Explosion or fire of pentane released from expandable polystyrene (EPS) foam blocks
What is the potential risk?
Expandable polystyrene (EPS) foam blocks may release highly flammable pentane gas. If this gas is ignited, it could cause an explosion, which may injure workers.
EPS is a synthetic foam material that is used in a number of applications, including in the construction of roads and embankments, as a lightweight fill, and in insulated pavement. Fugitive off-gassing of pentane gas may be released from EPS foam blocks for a period of time after manufacture. If there is a source of ignition, such as electrical equipment, welding activities, or static electricity, in the presence of released pentane gas, it may be ignited, potentially causing an explosion.
There have been incidents of explosions due to the ignition of pentane gas released from EPS foam blocks in B.C. EPS foam blocks are used in other applications in B.C., which may also pose a risk of an explosion that may injure workers.
Workers who may be at risk of injury in the event of an explosion of pentane released from EPS foam blocks include workers involved in the manufacture, storage, and transport of EPS foam products, as well as workers involved in road construction, maintenance, or repair. Other workers who may be at risk include those who are installing or performing maintenance activities near EPS foam blocks.
What industries may be at risk?
How can I reduce the risk in my workplace?
As an employer, you need to know if there is the potential for the risk identified in this advisory to be present in your workplace. It’s your responsibility to regularly inspect your workplace, and to ensure that your safety procedures and practices control the risk. The following information highlights some of the sections of the Occupational Health and Safety (OHS) Regulation and Guidelines that are most relevant to this risk.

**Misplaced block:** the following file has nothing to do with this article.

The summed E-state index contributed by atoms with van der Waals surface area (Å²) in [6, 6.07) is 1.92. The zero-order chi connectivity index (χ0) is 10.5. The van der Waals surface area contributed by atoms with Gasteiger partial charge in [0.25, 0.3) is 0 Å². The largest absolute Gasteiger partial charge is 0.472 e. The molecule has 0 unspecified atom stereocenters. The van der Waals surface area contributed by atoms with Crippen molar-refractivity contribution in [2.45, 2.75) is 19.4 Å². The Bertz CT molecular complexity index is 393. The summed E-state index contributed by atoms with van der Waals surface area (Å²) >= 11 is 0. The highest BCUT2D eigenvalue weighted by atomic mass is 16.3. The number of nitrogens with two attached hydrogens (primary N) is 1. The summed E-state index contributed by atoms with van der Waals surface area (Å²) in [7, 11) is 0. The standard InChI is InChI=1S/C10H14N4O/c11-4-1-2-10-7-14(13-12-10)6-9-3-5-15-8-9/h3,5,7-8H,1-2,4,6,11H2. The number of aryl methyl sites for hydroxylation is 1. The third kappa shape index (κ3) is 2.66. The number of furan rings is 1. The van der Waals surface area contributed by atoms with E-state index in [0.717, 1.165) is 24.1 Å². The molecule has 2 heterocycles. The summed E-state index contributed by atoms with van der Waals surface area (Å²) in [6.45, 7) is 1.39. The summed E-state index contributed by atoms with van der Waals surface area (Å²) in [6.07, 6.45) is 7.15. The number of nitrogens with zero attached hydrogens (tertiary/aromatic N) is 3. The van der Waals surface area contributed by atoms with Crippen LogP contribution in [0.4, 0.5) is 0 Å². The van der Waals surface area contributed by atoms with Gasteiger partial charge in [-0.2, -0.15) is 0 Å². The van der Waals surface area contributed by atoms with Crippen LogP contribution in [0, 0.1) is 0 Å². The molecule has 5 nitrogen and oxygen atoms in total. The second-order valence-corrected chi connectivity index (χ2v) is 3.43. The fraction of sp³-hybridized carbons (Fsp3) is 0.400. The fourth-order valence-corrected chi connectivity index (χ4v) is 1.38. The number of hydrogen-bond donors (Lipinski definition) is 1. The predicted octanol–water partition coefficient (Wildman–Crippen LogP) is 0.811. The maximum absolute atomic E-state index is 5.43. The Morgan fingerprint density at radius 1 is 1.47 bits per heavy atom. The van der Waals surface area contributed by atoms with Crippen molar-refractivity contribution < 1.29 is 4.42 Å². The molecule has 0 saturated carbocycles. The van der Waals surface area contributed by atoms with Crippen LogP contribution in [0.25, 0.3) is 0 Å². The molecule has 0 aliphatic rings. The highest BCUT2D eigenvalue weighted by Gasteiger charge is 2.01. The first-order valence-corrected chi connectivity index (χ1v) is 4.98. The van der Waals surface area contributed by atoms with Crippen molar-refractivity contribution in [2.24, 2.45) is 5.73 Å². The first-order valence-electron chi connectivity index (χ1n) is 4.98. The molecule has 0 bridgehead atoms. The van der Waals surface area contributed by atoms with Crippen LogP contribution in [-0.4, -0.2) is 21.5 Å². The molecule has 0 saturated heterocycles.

Wherever EPS products are stored, manufactured, and used, employers must ensure that adequate time has been allowed for the products to safely cure and off-gas in a well-ventilated location, and away from sources of ignition, before installation.
Part 5 of the OHS Regulation addresses flammable gases/vapours. It requires the following if it is not practicable to maintain the airborne concentration of a flammable gas or vapour below the applicable exposure limit (for example, in a temporary situation or an emergency):
- only the minimum number of workers necessary for the work may be exposed,
- every worker exposed must be adequately trained and equipped to safely perform the required duties,
- the concentration of the flammable gas or vapour must not exceed 20% of the lower explosive limit (LEL).
In addition to the above, Part 5 goes on to outline additional duties the employer must perform to ensure worker safety.
The BC Fire Code also places additional duties on the employer regarding the control of risks relating to the storage and handling of flammable substances.